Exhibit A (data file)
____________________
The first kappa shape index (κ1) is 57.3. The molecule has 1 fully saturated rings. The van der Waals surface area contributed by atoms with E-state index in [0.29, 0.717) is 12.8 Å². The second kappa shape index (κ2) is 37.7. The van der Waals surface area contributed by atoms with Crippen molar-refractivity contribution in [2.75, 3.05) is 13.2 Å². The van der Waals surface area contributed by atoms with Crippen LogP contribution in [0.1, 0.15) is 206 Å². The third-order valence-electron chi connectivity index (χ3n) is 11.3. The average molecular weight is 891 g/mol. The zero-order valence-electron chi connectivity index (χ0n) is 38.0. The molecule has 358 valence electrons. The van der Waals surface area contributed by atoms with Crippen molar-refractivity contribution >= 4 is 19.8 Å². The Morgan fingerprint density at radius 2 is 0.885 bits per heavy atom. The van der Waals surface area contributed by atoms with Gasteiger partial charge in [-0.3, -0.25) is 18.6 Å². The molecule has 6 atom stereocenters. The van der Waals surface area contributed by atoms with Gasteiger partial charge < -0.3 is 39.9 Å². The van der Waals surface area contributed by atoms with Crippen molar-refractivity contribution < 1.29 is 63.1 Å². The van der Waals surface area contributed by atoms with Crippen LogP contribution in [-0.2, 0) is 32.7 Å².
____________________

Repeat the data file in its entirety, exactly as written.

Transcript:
The first kappa shape index (κ1) is 57.3. The molecule has 1 fully saturated rings. The van der Waals surface area contributed by atoms with E-state index in [0.29, 0.717) is 12.8 Å². The second kappa shape index (κ2) is 37.7. The van der Waals surface area contributed by atoms with Crippen molar-refractivity contribution in [2.75, 3.05) is 13.2 Å². The van der Waals surface area contributed by atoms with Crippen LogP contribution in [0.1, 0.15) is 206 Å². The third-order valence-electron chi connectivity index (χ3n) is 11.3. The average molecular weight is 891 g/mol. The zero-order valence-electron chi connectivity index (χ0n) is 38.0. The molecule has 358 valence electrons. The van der Waals surface area contributed by atoms with Crippen molar-refractivity contribution >= 4 is 19.8 Å². The Morgan fingerprint density at radius 2 is 0.885 bits per heavy atom. The van der Waals surface area contributed by atoms with Gasteiger partial charge in [-0.3, -0.25) is 18.6 Å². The molecule has 6 atom stereocenters. The van der Waals surface area contributed by atoms with Gasteiger partial charge < -0.3 is 39.9 Å². The van der Waals surface area contributed by atoms with Crippen molar-refractivity contribution < 1.29 is 63.1 Å². The van der Waals surface area contributed by atoms with Crippen LogP contribution in [-0.2, 0) is 32.7 Å².